Looking back at this morning’s post, it may have seemed a bit atypical for me to highlight a study that has nothing to do with politics, religion, racism, or any of the other usual suspects for this blog. In the early days of the Manifesto I realized that it was important to have a focus – in order to build a ‘brand’ one must be associated with an idea (or even a handful). Over the past couple of years this ‘focus’ has been rather malleable – shifting as my own personal interests do. However, insofar as this blog is an attempt to unify my own thoughts and ideas and provide myself (and you) with some insight into how my thought process works when synthesizing new information.
When I first read the fact that there was a study that demonstrates that rich people are jerks, I was prepared to laugh it off as just one of those interesting, quirky psychological discoveries. But as the days passed, I realized that there was quite a bit more depth to it. Many of you (hopefully) remember my series on System Justification Theory where we explored the theoretical underpinnings of why people who are relatively lower status may embrace behaviours and attitudes that work to the advantage of the outgroup rather than selfishly. Since we are talking about power and status, there is an opportunity to explore the extent to which greed increases someone’s system justifying behaviour. Are low-status people who have positive attitudes about greed approve when high-status people subvert the rules? Are they more motivated to excuse unethical behaviour by those in power? If such a correlation exists, could it possibly explain why someone like Newt Gingrich still has political support among evangelicals despite his rampant infidelity?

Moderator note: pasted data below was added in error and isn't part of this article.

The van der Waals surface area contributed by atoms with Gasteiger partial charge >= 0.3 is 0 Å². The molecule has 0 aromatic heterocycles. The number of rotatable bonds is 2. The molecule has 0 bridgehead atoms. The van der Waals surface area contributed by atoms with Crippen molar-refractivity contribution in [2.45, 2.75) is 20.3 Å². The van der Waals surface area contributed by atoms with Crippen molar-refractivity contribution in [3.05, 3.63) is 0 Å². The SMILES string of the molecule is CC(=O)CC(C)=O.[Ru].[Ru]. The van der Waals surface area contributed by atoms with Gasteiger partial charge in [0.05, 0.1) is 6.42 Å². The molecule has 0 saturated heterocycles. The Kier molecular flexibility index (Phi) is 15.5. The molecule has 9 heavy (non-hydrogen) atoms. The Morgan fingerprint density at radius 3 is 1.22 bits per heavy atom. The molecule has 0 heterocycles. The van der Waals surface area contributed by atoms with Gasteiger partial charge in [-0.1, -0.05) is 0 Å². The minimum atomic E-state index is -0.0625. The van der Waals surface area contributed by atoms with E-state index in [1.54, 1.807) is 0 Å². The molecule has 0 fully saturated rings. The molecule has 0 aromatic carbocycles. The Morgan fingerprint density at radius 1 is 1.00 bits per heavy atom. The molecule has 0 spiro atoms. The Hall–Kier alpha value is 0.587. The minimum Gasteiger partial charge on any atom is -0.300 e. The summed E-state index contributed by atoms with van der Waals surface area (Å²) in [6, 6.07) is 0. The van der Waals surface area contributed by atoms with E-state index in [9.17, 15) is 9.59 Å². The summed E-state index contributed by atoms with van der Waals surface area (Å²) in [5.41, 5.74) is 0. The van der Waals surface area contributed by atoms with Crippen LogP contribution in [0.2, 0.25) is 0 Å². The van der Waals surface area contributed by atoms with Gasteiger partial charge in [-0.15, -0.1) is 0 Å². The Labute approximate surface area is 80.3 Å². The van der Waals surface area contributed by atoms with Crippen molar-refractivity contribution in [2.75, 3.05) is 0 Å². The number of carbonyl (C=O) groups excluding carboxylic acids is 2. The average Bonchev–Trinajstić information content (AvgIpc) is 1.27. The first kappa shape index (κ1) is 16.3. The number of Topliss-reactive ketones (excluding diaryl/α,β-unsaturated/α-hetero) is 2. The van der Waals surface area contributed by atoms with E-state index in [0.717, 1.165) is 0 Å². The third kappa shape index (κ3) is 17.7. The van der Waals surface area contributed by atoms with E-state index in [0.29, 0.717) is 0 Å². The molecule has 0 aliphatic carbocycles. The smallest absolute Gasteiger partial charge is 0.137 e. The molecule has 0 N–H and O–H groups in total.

Does this overlap between greed and SJT explain perhaps the backlash against the #Occupy movement – why Romney’s characterization of the justifiable anger against the excesses of the financial elite as ‘jealousy’ resonates with voters who are getting screwed by the same elites? How does this potential psychological phenomenon affect the way people interpret news like this:
But many researchers have reached a conclusion that turns conventional wisdom on its head: Americans enjoy less economic mobility than their peers in Canada and much of Western Europe. The mobility gap has been widely discussed in academic circles, but a sour season of mass unemployment and street protests has moved the discussion toward center stage.
One reason for the mobility gap may be the depth of American poverty, which leaves poor children starting especially far behind. Another may be the unusually large premiums that American employers pay for college degrees. Since children generally follow their parents’ educational trajectory, that premium increases the importance of family background and stymies people with less schooling.
What implications would understanding a climate of greed and the ethical lassitude that accompanies it have when we add system justifying into the mix? If we can find ways to convince people that greed isn’t good (contra Gordon Gekko), will we see an adjustment in the amount of support for social programs that level the playing field? Will politicians who adopt an ‘investment’ model rather than a ‘free market’ model gain more traction?